Career Advice, Insights

What to Do When Your Job Search Gets You Down

Fact: “A job hunt is often draining because of all the judgment and rejection that can be involved before you actually secure a job offer,” says career consultant and host of the Career Relaunch podcast Joseph Liu. Think about it: every dead end, every no, every unanswered email — it can feel like you aren’t good enough for that or any job. That kind of destructive thinking is enough to make anyone sulk and stop searching.

“A lack of progress with anything can be frustrating, but job hunts can be especially demoralizing because it’s hard not to take things personally,” Liu continues.

But there are better things to do than sulk when your job search takes a wrong turn — things that will help clear your mind and give you the energy you need to go after that dream job. Here are a few ideas.

1. Stay Active

According to Matthew Kerr, career adviser and hiring manager at Resume Genius, “part of the reason we become depressed during a job search is because we lack a sense of purpose.” By staying active — whether that means joining a workout class, playing a sport or participating in a hobby — you can prevent getting the blues. Plus, “it will make you feel like your life has meaning beyond having a job, and reduce the stress that comes with worrying about the future,” says Kerr. “In turn, you will have a positive outlook when searching for jobs and sending applications.”

2. Create a Daily Schedule

A job search can be overwhelming simply because of the fact that you may feel you always have to be on the lookout for places to apply. But instead, “treat your job hunt like a job, and clearly define the hours of the day you devote to job hunting,” Liu recommends. “Carving off specific hours helps you compartmentalize your job search and avoid negative outcomes from spilling into your entire life.”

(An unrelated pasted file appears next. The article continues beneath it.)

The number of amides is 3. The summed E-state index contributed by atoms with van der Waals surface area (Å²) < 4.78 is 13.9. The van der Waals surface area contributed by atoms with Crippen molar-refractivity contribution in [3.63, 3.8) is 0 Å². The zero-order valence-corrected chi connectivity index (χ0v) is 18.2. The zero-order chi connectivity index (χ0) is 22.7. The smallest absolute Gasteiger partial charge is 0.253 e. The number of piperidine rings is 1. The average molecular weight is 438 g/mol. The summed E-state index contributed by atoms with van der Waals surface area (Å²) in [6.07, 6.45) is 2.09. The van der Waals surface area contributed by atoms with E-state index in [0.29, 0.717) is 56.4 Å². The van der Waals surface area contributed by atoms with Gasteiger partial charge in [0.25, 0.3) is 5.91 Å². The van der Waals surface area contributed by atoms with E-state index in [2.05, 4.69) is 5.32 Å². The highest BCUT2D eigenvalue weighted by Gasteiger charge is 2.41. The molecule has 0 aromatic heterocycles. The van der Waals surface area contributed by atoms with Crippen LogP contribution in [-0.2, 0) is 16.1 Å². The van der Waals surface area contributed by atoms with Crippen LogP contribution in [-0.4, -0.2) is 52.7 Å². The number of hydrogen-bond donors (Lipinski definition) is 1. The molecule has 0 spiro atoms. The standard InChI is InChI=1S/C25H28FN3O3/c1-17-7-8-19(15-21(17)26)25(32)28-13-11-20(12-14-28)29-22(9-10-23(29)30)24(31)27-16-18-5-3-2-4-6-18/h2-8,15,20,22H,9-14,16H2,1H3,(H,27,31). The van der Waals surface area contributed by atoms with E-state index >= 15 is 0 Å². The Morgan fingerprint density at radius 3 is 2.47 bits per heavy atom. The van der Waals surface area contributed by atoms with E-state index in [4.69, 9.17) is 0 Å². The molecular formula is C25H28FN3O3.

3. Take a Break From Social Media

“When you’re already in a tough situation, going on social media and seeing everyone else’s seemingly fantastic lives is just going to exacerbate your false feelings of being useless,” warns Kerr. So, consider suspending your social media accounts that aren’t integral to your job search — perhaps Facebook and Twitter — or cut back the hours you spend on them. Not only will the break be good for your spirit, it’ll be good for the search itself. “Social media is a huge time sink when searching for a job,” Kerr points out. “It’s easy to become caught up in using social media for hours, when you know you should be updating your resume. Staying away from social media will help maintain focus.”

4. Solicit Candid Critique

You feel as if you’re putting your best foot — or as the case may be, application — forward, and yet, you’re not getting anywhere. If that sounds like you, it’s time to ask friends, family and colleagues for advice, says Liu. “If you’re not making any real progress over a long period of time, take some time to get an honest assessment of your job search materials or skills,” he says. “Seeking the input of a third party, objective mentor or trusted coach can help to illuminate a flaw in your approach so you can quickly rectify it.”

5. Diversify Your Job-Search Tactics

Have you ever heard that the definition of insanity is doing the same thing over and over again and expecting different results? Well, you may just be driving yourself insane if you aren’t diversifying your job-search tactics. “Create a portfolio approach to your job search so you don’t just focus on one way to find jobs,” Liu advises. “For example, if you’re just applying to jobs on job boards, try to focus instead on networking. If networking hasn’t worked, perhaps try to connect directly with some relevant recruiters who specialize in the sector you’re targeting.”

6. Remind Yourself: You Will Find a Job

“When a job search is taking a long time, people tend to fall into a mindset where they feel like they will never get a job,” says Kerr. But it’s not true. You will find a job, and it’s imperative you talk to yourself in a positive way. “All hardships come to an end at some point — and reminding yourself there is light at the end of the tunnel will give you the strength and energy to keep going,” Kerr says.

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